Bio-repository of livestock genetic material at the International Livestock Research Institute (ILRI) (photo credit: ILRI/Susan MacMillan).
WIRED Magazine recently published an interesting article, ‘Attack of the mutant pupfish’, on some existential matters rising in attempts to make genetic rescues of endangered species. The author explores an interesting case study of the conflicting stands/approaches of animal conservationists serving as animal (species) preservationists and focusing on genetic integrity versus those serving as genetic managers or engineers focusing on genetic restoration.
This topic is of interest to a group of scientists at the International Livestock Research Institute (ILRI) who are collecting, characterizing, storing and promoting wider use of livestock genetic resources that are indigenous in developing countries. We can’t ‘save’ everything, so figuring out what to save, and how, is crucial.
‘. . . [W]hen an endangered species starts to really nose-dive, nature sometimes doesn’t move fast enough. One possible solution is to engineer hybrids. . . . This worry has plagued conservation for decades: Is the idea of “pure” or “pristine” nature even a useful conceptual tool?
Conservationists face what is in some ways as existential a threat as the one confronting the pupfish. The more they learn about nature, the more they wonder which part they’re supposed to conserve. . . .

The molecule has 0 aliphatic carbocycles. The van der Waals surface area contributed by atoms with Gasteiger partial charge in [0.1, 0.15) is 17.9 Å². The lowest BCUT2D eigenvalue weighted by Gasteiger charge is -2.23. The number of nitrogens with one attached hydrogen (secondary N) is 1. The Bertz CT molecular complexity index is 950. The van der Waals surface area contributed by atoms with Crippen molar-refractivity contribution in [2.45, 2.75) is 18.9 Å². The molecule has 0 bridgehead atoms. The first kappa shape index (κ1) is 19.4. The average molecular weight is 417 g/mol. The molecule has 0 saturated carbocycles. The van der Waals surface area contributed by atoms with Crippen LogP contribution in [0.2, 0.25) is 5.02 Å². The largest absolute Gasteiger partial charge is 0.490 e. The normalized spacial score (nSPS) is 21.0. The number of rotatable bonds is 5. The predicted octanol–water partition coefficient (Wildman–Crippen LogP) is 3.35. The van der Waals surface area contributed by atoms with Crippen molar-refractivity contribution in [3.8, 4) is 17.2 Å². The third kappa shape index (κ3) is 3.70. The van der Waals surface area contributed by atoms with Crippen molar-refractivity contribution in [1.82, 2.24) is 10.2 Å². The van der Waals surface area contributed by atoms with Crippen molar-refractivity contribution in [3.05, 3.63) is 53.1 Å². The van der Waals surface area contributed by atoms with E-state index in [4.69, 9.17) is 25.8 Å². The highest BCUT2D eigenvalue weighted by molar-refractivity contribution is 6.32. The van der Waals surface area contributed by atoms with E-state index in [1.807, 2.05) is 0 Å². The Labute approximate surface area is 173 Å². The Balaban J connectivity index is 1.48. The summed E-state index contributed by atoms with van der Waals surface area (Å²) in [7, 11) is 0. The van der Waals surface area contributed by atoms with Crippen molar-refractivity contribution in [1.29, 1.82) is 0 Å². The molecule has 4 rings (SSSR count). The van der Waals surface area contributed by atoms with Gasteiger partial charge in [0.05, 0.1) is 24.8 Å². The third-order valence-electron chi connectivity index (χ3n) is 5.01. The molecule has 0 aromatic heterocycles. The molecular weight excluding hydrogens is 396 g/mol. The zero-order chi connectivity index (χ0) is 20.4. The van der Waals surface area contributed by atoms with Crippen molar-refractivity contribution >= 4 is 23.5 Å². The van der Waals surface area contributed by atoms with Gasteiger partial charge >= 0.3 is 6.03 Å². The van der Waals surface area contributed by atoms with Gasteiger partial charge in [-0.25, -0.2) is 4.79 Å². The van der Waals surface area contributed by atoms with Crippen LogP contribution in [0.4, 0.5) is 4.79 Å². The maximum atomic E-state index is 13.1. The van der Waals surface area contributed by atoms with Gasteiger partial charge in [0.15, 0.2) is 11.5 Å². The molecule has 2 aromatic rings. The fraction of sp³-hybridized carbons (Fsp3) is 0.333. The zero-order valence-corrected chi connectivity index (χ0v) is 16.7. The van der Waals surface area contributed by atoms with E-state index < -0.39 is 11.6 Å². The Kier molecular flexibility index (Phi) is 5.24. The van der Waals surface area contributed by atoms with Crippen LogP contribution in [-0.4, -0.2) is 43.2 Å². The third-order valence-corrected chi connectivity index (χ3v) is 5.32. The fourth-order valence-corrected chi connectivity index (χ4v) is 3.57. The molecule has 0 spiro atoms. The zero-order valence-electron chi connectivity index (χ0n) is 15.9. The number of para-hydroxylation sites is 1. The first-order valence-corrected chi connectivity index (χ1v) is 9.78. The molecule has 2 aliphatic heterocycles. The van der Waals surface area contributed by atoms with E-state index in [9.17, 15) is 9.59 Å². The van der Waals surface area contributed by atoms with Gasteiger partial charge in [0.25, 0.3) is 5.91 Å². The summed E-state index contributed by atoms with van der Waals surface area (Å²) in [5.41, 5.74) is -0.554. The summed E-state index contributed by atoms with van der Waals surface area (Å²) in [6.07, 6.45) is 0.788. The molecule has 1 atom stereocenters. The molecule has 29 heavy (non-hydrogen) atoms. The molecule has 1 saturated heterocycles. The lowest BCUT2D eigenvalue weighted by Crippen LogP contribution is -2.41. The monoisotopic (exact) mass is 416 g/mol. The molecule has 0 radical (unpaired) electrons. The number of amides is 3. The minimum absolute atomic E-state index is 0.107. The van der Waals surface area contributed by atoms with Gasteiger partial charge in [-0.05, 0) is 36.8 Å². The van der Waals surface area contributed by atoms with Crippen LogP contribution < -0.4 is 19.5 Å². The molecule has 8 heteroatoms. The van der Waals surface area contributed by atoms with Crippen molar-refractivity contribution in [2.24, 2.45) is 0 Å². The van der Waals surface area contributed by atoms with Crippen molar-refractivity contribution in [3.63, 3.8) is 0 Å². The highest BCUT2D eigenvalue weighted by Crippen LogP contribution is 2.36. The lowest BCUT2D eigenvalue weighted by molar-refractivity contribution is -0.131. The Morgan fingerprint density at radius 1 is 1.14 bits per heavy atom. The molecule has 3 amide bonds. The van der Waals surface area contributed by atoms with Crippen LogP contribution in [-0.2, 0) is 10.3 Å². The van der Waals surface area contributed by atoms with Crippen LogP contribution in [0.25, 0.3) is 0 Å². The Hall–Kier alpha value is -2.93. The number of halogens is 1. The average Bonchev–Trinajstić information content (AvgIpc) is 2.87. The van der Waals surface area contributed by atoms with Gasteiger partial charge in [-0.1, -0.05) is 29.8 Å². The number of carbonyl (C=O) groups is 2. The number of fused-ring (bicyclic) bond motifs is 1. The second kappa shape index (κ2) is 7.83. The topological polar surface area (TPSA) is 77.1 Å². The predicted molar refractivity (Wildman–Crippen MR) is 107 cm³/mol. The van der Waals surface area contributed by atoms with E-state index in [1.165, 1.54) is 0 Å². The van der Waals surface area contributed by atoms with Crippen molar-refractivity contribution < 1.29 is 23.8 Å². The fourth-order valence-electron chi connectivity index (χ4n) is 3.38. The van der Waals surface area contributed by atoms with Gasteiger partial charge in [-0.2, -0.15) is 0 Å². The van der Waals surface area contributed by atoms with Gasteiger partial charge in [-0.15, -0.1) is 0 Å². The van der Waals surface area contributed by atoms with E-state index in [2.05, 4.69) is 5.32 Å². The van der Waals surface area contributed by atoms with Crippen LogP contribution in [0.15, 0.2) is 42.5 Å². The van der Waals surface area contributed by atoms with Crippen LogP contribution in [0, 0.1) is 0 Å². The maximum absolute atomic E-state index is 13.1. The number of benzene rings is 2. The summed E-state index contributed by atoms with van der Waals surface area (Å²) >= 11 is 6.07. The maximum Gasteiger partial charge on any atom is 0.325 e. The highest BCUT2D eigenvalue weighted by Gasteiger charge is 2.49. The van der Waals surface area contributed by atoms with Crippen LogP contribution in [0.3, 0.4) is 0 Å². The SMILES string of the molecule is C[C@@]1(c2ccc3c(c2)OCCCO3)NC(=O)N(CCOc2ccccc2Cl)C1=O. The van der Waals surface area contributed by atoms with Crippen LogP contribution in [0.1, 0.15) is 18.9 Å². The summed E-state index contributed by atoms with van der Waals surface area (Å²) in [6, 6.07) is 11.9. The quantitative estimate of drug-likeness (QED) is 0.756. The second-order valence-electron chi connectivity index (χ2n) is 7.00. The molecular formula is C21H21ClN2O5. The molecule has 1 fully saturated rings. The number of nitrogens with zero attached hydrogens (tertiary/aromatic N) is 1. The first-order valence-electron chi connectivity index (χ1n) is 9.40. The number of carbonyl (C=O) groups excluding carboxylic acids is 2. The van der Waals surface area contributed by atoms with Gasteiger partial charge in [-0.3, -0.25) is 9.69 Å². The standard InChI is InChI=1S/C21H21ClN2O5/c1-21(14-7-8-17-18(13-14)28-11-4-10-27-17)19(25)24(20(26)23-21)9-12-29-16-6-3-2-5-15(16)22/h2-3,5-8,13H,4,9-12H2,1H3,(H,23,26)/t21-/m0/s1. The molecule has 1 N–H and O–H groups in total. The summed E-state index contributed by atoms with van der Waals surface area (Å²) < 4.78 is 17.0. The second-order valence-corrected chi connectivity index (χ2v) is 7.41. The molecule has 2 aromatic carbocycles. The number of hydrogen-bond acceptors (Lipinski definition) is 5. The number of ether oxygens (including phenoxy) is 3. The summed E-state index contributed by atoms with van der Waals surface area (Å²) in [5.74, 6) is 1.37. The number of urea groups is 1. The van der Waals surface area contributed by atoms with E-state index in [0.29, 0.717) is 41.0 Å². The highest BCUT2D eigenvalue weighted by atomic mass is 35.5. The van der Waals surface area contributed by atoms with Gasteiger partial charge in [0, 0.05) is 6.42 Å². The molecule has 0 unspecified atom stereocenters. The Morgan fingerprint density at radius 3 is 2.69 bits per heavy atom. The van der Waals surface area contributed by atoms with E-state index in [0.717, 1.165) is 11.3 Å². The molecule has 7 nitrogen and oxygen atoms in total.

‘Last summer at the Aspen Environment Forum, E. O. Wilson—arguably the world’s best-known conservation biologist—said that for human beings to maintain a viable environment on Earth, we should set aside half the planet’s surface for wild nature. But Emma Marris, a science writer and author of Rambunctious Garden, about human intervention in nature . . . pushed back.
Everything is already touched by human hands, she said. We have to manage it.
‘Wilson was aghast. “Where do you plant the white flag you’re carrying?” he asked.
‘Marris turned to a quote from ecologist Joe Mascaro: “I never took up arms,” she said. In fact, Marris and her husband, philosopher Yasha Rohwer, have found that more than 100 scientific papers treat the preservation of genetic integrity as some kind of manifestly obvious duty. But, they wrote, it ain’t necessarily so. Martin’s alternative: “genetic restoration,” in which organisms are given a fighting chance with new DNA. “Integrity” is irrelevant.
The future, then, will involve more intensive management of ecosystems and their inhabitants. That includes meddling not just in biogeography—what lives where—but in genes. There’s a delicate balance between saving a species and saving a gene pool, and calibrating it may be one of the biggest challenges of 21st-century conservation. . . .
‘“You need to do genetic restoration just as much as you need to do habitat restoration,” Martin says [Andy Martin is an evolutionary biologist at the University of Colorado at Boulder ] . . . . “But . . . the feeling is that genetic restoration is admitting defeat.”. . .
‘”It’s no longer just a biological question,” Martin says. “It’s an ethical, philosophical question. Because the fish won’t care.”
For more about ILRI’s animal genetic resources work, go here.
ILRI scientist Tadelle Dessie (right) leads a training course on methods and approaches on phenotypic characterization of animal genetic resources (goats), held in Addis Ababa, Ethiopia, 20-21 December 2012. The course was organized by ILRI and the International Center for Agricultural Research in the Dry Areas (ICARDA) (photo credit: ILRI/Liya Dejene).